[sixties-l] Shine Light on the Lies Behind the Vietnam War

From: radtimes (resist@best.com)
Date: Sun Aug 26 2001 - 16:47:05 EDT

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    Shine Light on the Lies Behind the Vietnam War


    by Flora Lewis
    Monday, August 20, 2001

    PARIS -- More than a generation has passed. At last an important part,
    although by no means all, of the official U.S. documents on the Vietnam War
    are being declassified. A new book by Larry Bermam called "No Peace, No
    Honor: Nixon, Kissinger, and Betrayal in Vietnam" uses these records to
    confirm what was long evident.
    There is still a feeling of being sated with the stories of horror and
    deceit, so that more specifics, more facts are not drawing a lot of
    attention. But the importance of these revelations goes well beyond
    restoring some truth to the past. They hold the key to much of the
    skepticism and even a certain sense of hostility that have come to mark
    attitudes of the American press and public toward officialdom.
    That matters if there is ever to be a renewed sense of common interest and
    responsibility. There will probably never be a return to the discretion,
    really collusion, with which the media used to treat presidents, and it is
    just as well. The extravagance of John Kennedy's sexual indulgences both
    within the White House and outside and the extramarital affairs of Dwight
    Eisenhower and Franklin Roosevelt, among many other titillating stories,
    came to light well after their presidencies. They could count on a cover-up
    that is no longer available.
    There was a tendency to accept their presentation of policies at face
    value, without too much checking out of actual effects. Now the virtual
    certainty of doubt invites spin control, which in turn reinforces
    incredulity, sapping confidence on both sides. The result is public
    disbelief and disinterest in what should be public affairs.
    I remember the moment when it first struck me clearly that I was hearing
    the truth from a North Vietnamese spokesman while his American counterpart
    was lying to me. It was during the Paris Vietnam talks, in 1972, and it
    came as a shock that I could take the enemy's word but not my own countryman's.
    I had long understood that American officials answered questions in a
    manner to produce the most favorable effect for their explanations. But it
    was assumed that while there might be omissions, shading, a degree of
    misleading, they didn't tell us correspondents flat lies, while the
    representatives of hostile governments did. Again and again, as the war
    proceeded, that turned out to be the reverse of the fact. And it didn't
    start with President Richard Nixon. At the beginning of the American
    involvement, General Maxwell Taylor was sent out to recommend a policy by
    President Kennedy, who urged him to use the excuse of river floods in
    Vietnam to disguise the dispatch of American military advisers, calling
    them engineers. That was done.
    It was to make clear the steady, unremitting use of false information by
    one administration after another that Daniel Ellsberg decided to make
    public the Pentagon Papers. The disclosures of what the government had
    really been doing came as a thunderbolt.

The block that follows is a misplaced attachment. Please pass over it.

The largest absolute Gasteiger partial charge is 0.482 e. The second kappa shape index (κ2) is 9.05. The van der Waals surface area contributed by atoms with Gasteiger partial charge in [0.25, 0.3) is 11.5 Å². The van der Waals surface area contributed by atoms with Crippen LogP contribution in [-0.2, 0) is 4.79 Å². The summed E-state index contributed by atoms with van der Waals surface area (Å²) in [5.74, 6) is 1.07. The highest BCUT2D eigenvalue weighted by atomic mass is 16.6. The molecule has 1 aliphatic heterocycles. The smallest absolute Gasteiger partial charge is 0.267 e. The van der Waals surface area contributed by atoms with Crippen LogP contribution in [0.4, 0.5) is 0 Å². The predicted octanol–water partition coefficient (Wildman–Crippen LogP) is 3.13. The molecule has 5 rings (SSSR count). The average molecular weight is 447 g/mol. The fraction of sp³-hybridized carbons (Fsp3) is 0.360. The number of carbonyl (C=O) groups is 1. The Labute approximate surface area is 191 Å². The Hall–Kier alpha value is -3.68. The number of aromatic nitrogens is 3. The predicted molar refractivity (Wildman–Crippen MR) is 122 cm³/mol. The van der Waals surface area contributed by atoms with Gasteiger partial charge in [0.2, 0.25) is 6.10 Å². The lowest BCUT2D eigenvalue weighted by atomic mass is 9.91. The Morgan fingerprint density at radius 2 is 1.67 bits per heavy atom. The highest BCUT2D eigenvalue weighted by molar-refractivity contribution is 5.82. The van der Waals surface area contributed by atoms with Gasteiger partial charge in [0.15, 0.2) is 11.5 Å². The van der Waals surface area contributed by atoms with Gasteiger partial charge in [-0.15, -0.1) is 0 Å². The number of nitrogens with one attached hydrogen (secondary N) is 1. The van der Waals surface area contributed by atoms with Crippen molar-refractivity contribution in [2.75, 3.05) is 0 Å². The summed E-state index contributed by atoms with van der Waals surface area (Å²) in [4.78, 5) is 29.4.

But until now the real purpose of his desperate decision has not been
    served. It requires a careful day-by-day collation of what was being said
    and done by the government in secret and what it was telling the public at
    the same time. That remains a worthwhile project, and no doubt it would
    answer a lot of questions that still are mysteries. When Robert McNamara
    was eased out of his job as secretary of defense by Lyndon Johnson, hiding
    the truth that he had come to oppose the war by giving him the new job of
    president of the World Bank, a Pentagon review of options was ordered. The
    Pentagon Papers showed that every possibility was discussed, including
    another big increase in the number of troops deployed, except for one. That
    was to get out of the war.
    Why? Because, I was told, everybody in the cabinet knew that President
    Johnson would never stand for anyone to tell him such a thing. After long
    agonizing, Mr. McNamara unloaded his conscience by writing a book that
    revealed for the first time the progression of his doubts and his final
    conviction that it was a tragic mistake. He was bitterly attacked, which I
    thought unfair because it was better to make the admission late than never.
    But I criticized him, in a conversation, for failing to take account of all
    the lies which had been told to justify the policy. To my amazement, he
    said, "I never told any lies." That was not true, but no doubt he believed
    it. Stanley Kutler, who reviewed the Berman book (IHT, Aug. 9), pointed out
    that "for whatever reason," Le Duc Tho, the North Vietnamese negotiator,
    never accepted the Nobel prize that he was awarded jointly with Secretary
    of State Henry Kissinger for their agreement, which Mr. Nixon claimed
    brought "peace with honor." But he did give his reason at the time. He
    said his goal was "not peace but victory," which Hanoi achieved in 1975.
    The truth can be painful, but a democracy is injured by lies. These must
    then be cleared away if it is to regain a healthy relation of the
    governing, the reporting and the governed. The United States has not got
    there yet.

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